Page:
• Along the same lines: A reader's e-mail to The Corner: "So I'm sitting in my home office, lump in throat, tears on cheeks. Watching the precision of the honor guard and the unbelievable reverence and beauty of the moment. And it dawns on me: he's done it again. He has an entire nation realizing again how beautiful this country is. Its people. It's respect for things great. Tradition. Class. There could not have been a departing gift so powerful. His first lesson to me in 1980, when I was 10. His last, today."

  • The most often played soundbite from President Bush Sr's eulogy was the moment where he says, his voiced choked, "As his vice president for eight years, I learned more from Ronald Reagan than from anyone I encountered in all my years of public life." But I think it was the words immediately preceding that got him choked up, because they choked me up too:

    And to the Reagan kids -- it's OK for me to say that at 80 -- Michael, Ron, Patti, today all of our sympathy, all of our condolences to you and remember, too, your sister Maureen home safe now with her father.

    That heaven is a place where we are in the immediate presence of God ought to be overwhelming enough, but the thought of heaven as home, where we are reunited to those who passed on before us, touches something deep. And I wonder if President Bush's thoughts turned just then, as mine did, to the little one who's been waiting for him there for fifty years.

Reagan's economic record


Much of the focus of the last week has been on Ronald Reagan's role in the demise of Soviet Communism, but his economic achievements are just as impressive. If you're my age or older, you remember the '70s when double-digit inflation and double-digit mortgage rates seemed to be a fact of life, when gas prices skyrocketed, and it seemed like things would only get worse. Now we take the absence of inflation and low interest rates for granted, and gas prices are well below their 1970s levels in constant dollars.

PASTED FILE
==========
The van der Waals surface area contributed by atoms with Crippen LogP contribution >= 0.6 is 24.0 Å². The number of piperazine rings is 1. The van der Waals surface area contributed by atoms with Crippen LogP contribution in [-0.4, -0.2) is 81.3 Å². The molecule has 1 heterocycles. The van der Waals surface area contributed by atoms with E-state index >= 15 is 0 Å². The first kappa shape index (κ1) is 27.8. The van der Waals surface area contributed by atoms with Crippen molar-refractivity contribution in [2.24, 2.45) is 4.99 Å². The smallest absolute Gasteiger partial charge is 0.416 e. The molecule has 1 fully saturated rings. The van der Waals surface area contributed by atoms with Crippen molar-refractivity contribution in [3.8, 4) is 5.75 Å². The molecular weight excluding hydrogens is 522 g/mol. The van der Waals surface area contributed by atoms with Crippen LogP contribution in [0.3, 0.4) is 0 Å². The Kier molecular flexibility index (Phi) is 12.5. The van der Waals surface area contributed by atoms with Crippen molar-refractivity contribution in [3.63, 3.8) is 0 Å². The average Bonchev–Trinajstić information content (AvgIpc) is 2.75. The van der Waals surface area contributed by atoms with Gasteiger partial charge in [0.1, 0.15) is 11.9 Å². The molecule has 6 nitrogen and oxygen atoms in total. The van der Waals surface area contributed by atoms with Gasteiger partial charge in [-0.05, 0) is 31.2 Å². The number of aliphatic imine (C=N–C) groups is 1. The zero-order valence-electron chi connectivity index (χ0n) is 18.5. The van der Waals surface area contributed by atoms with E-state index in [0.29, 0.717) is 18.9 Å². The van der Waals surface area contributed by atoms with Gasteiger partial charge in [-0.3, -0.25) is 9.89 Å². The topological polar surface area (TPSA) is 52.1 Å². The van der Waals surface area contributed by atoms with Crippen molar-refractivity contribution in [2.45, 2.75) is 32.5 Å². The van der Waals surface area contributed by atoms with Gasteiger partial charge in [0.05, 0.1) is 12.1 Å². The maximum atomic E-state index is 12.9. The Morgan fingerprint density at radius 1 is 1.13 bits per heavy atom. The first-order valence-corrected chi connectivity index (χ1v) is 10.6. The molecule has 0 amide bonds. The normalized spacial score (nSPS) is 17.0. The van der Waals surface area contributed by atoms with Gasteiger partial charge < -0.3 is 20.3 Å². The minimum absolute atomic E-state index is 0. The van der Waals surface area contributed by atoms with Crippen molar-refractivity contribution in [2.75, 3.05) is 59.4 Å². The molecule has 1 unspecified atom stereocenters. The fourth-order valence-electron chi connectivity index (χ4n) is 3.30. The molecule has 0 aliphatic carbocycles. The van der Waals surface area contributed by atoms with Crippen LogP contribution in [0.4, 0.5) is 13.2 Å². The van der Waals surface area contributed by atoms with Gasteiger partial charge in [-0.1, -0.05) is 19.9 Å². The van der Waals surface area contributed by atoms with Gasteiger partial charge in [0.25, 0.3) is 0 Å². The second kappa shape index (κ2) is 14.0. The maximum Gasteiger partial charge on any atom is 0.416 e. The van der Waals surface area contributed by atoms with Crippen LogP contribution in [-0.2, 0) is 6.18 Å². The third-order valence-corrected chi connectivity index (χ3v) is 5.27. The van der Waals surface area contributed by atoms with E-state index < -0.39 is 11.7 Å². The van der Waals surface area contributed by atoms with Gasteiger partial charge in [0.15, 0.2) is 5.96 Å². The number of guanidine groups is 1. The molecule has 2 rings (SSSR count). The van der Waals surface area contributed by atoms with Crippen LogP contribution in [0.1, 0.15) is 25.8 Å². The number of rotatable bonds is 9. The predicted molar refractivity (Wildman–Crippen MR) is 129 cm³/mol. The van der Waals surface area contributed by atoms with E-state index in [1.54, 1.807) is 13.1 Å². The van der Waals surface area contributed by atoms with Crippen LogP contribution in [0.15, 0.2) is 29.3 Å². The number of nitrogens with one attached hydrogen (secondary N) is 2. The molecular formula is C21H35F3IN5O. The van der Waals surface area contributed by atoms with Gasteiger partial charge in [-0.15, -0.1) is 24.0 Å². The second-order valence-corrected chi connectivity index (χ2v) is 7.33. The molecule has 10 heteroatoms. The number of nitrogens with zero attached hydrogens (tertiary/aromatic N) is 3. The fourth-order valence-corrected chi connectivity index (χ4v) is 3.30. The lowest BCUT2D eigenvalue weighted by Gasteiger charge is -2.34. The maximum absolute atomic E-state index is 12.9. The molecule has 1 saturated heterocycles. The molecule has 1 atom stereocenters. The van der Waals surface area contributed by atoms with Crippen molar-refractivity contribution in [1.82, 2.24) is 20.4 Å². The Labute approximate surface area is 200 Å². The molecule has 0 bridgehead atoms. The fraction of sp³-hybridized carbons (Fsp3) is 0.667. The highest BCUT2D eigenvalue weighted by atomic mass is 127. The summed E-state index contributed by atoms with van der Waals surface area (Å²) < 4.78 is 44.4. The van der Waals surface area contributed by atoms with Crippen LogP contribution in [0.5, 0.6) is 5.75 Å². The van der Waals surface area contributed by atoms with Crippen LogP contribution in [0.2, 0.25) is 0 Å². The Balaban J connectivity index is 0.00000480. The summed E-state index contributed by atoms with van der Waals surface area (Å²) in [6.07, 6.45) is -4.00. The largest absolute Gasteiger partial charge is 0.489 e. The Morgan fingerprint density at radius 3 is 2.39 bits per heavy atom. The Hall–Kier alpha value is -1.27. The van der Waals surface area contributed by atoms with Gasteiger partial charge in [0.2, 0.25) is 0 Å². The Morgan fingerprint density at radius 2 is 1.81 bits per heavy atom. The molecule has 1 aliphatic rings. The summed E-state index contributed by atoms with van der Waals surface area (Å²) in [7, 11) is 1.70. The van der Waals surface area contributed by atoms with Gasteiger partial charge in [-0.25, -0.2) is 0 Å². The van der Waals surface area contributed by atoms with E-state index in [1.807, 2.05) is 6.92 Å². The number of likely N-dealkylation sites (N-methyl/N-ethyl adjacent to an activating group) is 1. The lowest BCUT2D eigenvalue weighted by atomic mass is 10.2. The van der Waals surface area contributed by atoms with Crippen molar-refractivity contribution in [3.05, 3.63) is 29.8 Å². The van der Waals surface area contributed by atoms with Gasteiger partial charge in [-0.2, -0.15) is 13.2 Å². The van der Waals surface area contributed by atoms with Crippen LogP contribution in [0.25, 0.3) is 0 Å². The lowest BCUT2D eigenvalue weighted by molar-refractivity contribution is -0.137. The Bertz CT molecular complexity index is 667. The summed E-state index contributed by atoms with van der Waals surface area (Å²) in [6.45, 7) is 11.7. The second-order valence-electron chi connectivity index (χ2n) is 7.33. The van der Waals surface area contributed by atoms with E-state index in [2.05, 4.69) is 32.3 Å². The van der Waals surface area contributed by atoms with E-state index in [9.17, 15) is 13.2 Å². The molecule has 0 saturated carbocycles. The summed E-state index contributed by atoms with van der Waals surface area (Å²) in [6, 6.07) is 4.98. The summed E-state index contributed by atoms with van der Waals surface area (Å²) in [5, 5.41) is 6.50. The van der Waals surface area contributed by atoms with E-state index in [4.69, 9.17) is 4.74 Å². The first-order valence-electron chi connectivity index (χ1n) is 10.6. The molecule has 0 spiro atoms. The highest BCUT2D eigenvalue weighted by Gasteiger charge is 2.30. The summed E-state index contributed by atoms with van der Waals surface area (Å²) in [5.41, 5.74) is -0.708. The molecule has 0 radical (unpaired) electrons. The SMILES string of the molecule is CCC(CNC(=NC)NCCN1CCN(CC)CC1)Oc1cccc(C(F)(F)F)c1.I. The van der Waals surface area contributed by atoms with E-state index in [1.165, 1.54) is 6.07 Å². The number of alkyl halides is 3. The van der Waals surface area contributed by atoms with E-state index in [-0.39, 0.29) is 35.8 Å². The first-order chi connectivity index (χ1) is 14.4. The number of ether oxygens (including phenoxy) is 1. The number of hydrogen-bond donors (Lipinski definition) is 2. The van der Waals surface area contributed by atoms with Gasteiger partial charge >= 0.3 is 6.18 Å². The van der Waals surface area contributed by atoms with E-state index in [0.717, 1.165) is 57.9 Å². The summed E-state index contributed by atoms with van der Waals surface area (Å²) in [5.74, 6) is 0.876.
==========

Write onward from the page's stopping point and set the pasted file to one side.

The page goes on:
Critics of Reagan's record charged that the gap between rich and poor grew, that the jobs created were low-paying, that the tax cuts helped only the very wealthy, that homelessness became epidemic because of his policies, and that the Reagan years were a decade of greed and neglect.

National Review Online now features the contents of its 1992 special issue, "The Real Reagan Record", which answers those charges. The articles are chock-full of numbers, graphs, and analysis from economists. Well worth revisiting.

Maybe I should have titled this "a cult gathering to worship the career of 6-6-6", which was the heading to one of two negative replies I received to my notice of the gathering at Paddy's to toast the life and work of Ronald Reagan. We partook of the cultic food (jelly beans), and passed around graven images of our departed leader. The big tables in the back of Paddy's would have been large enough for sacrificing a liberal in memory of Ronaldus Magnus, but it would have been out of keeping with the spirit of the event.

About 30 folks showed up. I was sick abed most of the day but managed to recover sufficiently to attend, and anyway I figured Guinness and camraderie would complete the recovery.

A couple of people present actually met the president and more than just once. Architect Joe Coleman was a delegate to the 1976 and 1980 Republican national conventions, and he brought along some wonderful pictures -- one of him with President and Mrs. Reagan, and several from the time he escorted Nancy around Tulsa during a campaign visit.

Former County Clerk Joan Hastings brought some photos of her with President Reagan. She told about a fundraiser held at the Fairgrounds, where the organizers severely underestimated the number of tickets that would be sold. It was $100 a plate for a box of Kentucky Fried Chicken. Joan's solution was to send a runner out to McDonald's and come back with 100 Big Mac certificates, which Reagan signed. Naturally, people were happier to have Reagan's autograph than chicken, mashed potatoes and a spork to eat them with. One gentleman (Joan mentioned the name, but I can't remember who) went away emptyhanded, but later received a handwritten note: "Good for one Big Mac. Ronald Reagan."

Ron Barr called our attention to a remarkable aspect of Reagan's effort to defeat the Soviet Union -- hurting the USSR's source of hard currency by working with Saudi Arabia to drop the price of oil and sabotaging the Soviets' ability to deliver fossil fuels by selling them and allowing them to steal flawed technology. He mentioned two books by Peter Schweizer: Reagan's War: The Epic Story of His Forty Year Struggle and Final Triumph Over Communism and Victory: The Reagan Administration's Secret Strategy That Hastened the Collapse of the Soviet Union.